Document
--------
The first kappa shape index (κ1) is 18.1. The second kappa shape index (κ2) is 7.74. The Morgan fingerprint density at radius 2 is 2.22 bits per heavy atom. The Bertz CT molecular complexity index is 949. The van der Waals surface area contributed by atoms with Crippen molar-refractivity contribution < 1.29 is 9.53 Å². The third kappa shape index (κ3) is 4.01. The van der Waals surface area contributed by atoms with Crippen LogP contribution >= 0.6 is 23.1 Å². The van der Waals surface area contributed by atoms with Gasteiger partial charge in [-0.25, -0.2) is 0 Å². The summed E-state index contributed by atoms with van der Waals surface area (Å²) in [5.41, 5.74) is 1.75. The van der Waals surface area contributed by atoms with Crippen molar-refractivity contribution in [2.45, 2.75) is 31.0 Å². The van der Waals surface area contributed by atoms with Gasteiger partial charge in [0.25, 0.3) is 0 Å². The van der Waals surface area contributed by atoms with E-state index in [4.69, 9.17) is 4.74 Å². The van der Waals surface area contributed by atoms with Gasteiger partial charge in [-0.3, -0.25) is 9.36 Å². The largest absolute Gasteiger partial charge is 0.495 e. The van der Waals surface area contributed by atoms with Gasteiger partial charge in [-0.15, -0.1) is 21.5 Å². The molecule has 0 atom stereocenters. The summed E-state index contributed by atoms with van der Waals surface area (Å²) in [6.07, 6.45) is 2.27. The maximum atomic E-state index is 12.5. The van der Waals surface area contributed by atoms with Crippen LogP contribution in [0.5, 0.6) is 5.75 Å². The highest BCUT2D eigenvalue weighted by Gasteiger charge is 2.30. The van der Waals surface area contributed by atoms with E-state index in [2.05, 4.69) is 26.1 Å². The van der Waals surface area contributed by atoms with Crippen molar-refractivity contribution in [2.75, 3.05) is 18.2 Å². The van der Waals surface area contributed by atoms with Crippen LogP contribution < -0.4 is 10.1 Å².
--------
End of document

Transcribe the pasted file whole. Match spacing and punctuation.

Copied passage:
The first kappa shape index (κ1) is 18.1. The second kappa shape index (κ2) is 7.74. The Morgan fingerprint density at radius 2 is 2.22 bits per heavy atom. The Bertz CT molecular complexity index is 949. The van der Waals surface area contributed by atoms with Crippen molar-refractivity contribution < 1.29 is 9.53 Å². The third kappa shape index (κ3) is 4.01. The van der Waals surface area contributed by atoms with Crippen LogP contribution >= 0.6 is 23.1 Å². The van der Waals surface area contributed by atoms with Gasteiger partial charge in [-0.25, -0.2) is 0 Å². The summed E-state index contributed by atoms with van der Waals surface area (Å²) in [5.41, 5.74) is 1.75. The van der Waals surface area contributed by atoms with Crippen molar-refractivity contribution in [2.45, 2.75) is 31.0 Å². The van der Waals surface area contributed by atoms with Gasteiger partial charge in [0.25, 0.3) is 0 Å². The van der Waals surface area contributed by atoms with E-state index in [4.69, 9.17) is 4.74 Å². The van der Waals surface area contributed by atoms with Gasteiger partial charge in [-0.3, -0.25) is 9.36 Å². The largest absolute Gasteiger partial charge is 0.495 e. The van der Waals surface area contributed by atoms with Gasteiger partial charge in [-0.15, -0.1) is 21.5 Å². The molecule has 0 atom stereocenters. The summed E-state index contributed by atoms with van der Waals surface area (Å²) in [6.07, 6.45) is 2.27. The maximum atomic E-state index is 12.5. The van der Waals surface area contributed by atoms with Crippen LogP contribution in [0.5, 0.6) is 5.75 Å². The highest BCUT2D eigenvalue weighted by Gasteiger charge is 2.30. The van der Waals surface area contributed by atoms with E-state index in [2.05, 4.69) is 26.1 Å². The van der Waals surface area contributed by atoms with Crippen molar-refractivity contribution in [2.75, 3.05) is 18.2 Å². The van der Waals surface area contributed by atoms with Crippen LogP contribution < -0.4 is 10.1 Å².